It strikes me as odd how often this question is raised. Perhaps odd isn't even the right word. Disheartening maybe. An education system that started in the slums of Montessori is now seen as a status symbol as was relayed to me recently by a mainstream ECE teacher
How did we get to this point?
Montessori has undergone various waves. In the first wave Montessori attracted many teachers and educators to her schools who then took the methodology back to their own countries. In America the movement fizzled in the 1920s and it wasn't until the 1960s that Montessori took off again. In NZ we have a similar history, Educators who had seen Montessori in action bought the methodology to NZ but it died off due to staff relocations and educational fashions. It wasn't until the 1970s in NZ that a second wave started. Montessori's current success in NZ is due in large part to a desire from middle and upper class parents for Montessori education where as the first wave was really a top down approach.
Today the majority of Montessori schools worldwide are privately owned. This means that to access them a person needs money far in excess of what the average blue collar worker can afford. I am challenged by this regularly as I ponder whether Montessori is making any large roads into social change. If we only reach families of certain economic and cultural means what does this mean for everyone else?
Montessori aims to prepare children for life however I wonder if this is what we do when our classrooms are nearly homogenous and where families are "screened" before being accepted. The real world is multicultural, multi economic and diverse. We cannot choose who is in it.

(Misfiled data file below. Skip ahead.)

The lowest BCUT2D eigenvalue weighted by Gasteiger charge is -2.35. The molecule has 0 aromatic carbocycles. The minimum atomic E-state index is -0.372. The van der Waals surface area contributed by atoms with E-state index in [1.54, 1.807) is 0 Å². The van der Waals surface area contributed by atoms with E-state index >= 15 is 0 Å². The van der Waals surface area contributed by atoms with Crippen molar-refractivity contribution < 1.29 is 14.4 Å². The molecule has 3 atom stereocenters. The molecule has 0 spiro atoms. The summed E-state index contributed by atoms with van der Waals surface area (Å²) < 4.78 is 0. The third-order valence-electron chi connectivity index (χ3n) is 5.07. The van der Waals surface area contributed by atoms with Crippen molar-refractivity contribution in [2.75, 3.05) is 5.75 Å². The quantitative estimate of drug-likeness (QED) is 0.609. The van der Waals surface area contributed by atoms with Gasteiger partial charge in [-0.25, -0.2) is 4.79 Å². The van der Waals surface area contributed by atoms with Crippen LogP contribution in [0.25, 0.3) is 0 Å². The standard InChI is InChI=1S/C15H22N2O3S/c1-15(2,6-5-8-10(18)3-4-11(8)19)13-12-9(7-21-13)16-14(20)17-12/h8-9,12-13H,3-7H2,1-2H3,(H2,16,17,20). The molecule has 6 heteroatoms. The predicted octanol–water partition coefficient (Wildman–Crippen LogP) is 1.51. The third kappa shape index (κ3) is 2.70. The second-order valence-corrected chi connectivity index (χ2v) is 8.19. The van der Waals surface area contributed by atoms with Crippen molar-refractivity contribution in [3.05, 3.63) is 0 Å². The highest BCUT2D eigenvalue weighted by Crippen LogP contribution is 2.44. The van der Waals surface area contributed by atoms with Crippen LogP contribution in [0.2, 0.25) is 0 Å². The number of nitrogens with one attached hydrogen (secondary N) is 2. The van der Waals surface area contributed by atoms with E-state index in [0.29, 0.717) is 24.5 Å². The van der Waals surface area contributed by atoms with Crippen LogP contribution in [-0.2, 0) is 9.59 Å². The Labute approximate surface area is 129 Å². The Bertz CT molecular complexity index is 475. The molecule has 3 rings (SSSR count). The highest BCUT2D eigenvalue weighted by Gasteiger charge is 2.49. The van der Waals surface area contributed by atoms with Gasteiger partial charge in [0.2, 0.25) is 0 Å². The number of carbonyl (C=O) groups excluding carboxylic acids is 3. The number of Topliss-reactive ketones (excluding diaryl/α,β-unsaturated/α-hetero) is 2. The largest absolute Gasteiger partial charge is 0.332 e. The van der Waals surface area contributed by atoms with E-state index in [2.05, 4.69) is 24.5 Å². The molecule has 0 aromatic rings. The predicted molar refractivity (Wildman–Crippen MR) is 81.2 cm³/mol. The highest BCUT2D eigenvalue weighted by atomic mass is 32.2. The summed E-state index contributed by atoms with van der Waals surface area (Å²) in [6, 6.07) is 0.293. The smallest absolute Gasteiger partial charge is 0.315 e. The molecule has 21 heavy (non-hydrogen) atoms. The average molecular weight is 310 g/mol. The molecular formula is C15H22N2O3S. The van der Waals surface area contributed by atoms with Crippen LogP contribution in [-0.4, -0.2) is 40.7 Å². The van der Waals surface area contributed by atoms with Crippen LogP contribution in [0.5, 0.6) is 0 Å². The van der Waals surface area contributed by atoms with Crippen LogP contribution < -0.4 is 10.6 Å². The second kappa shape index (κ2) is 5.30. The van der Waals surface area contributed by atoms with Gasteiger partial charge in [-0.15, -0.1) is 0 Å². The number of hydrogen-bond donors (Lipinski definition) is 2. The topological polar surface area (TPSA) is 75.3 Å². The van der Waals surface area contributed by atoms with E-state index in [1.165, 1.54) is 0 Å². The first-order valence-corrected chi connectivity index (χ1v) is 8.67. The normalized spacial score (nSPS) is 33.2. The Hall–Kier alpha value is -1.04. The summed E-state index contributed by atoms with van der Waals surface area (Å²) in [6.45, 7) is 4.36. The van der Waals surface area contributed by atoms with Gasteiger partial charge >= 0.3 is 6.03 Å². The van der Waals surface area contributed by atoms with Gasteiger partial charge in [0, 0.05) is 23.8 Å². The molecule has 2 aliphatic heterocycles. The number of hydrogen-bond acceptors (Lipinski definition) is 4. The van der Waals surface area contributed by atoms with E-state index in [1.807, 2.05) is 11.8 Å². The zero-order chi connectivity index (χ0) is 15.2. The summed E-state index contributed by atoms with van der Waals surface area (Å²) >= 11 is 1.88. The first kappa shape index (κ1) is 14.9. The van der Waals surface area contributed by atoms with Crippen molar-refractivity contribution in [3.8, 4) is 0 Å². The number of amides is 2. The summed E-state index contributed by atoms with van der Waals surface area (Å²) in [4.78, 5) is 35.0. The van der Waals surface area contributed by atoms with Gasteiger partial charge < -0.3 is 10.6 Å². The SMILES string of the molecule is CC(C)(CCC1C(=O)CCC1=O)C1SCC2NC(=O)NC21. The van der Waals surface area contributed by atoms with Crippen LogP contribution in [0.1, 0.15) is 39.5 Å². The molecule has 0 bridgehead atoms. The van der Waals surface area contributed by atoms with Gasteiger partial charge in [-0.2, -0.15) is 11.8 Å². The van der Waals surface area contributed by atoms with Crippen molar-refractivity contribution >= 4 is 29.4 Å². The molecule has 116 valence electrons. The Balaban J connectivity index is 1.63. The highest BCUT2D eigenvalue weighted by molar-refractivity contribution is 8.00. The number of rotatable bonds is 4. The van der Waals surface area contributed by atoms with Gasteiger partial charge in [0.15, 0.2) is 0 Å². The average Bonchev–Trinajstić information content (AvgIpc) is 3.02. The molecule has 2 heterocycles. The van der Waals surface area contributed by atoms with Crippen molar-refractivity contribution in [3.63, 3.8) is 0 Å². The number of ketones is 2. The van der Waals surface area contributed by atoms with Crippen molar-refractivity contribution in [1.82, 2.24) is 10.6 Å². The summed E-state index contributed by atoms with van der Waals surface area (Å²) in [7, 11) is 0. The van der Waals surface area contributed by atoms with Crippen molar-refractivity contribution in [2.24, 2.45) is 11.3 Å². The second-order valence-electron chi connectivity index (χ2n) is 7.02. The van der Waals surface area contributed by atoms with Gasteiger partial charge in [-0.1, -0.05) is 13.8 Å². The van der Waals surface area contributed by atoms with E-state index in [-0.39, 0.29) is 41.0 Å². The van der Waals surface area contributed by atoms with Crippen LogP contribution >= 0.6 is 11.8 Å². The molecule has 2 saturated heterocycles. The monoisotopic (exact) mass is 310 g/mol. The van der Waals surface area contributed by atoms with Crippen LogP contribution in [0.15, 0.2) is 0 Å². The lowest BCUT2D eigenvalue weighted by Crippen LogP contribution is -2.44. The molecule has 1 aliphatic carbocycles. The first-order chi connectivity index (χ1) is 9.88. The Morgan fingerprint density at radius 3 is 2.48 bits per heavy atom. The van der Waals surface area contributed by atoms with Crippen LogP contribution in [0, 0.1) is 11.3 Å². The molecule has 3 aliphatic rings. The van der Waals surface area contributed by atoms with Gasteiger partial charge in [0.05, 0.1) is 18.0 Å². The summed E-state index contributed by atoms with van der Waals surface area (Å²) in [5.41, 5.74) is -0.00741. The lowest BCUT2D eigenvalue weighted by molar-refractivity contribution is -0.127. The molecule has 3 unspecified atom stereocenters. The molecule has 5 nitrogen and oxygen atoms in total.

CHANGING THE REALITY
There are Montessorians who are endevouring to change the landscape. To do this is brave and radical and goes beyond offering a token scholarship here or there.
From my reading as a non US Montessorian it looks as if AMI and AMS (the lead Montessori teacher groups) are endevouring to invest into Public School settings in the US. Here in NZ and in Australia Montessori is generally only available to an elite few which makes me really upset.
One thing that compounds this is funding. Here in NZ one can establish an Early Childhood Centre (ECE) or Private School (for children aged 5-12, or 12+ ) if they have the financial means and meet complex requirements. Further suitable staffing is needed. As there are very few training centres in NZ this means sourcing qualified staff can be troublesome. If a person is opening a centre as a business it is unlikely they are going to have students in their centre who can't cover the costs as this would not make good business sense.
To change this we need Public and Private partnership and education of the wider community. This needs a concerted effort from the Montessori community and a social justice mindset. It needs teachers and Montessorians to go outside their comfort zones and to truly look at their spiritual preparation as agents of social change for all children.
Here are some schools and organisations that are doing great things in bringing Montessori to the masses!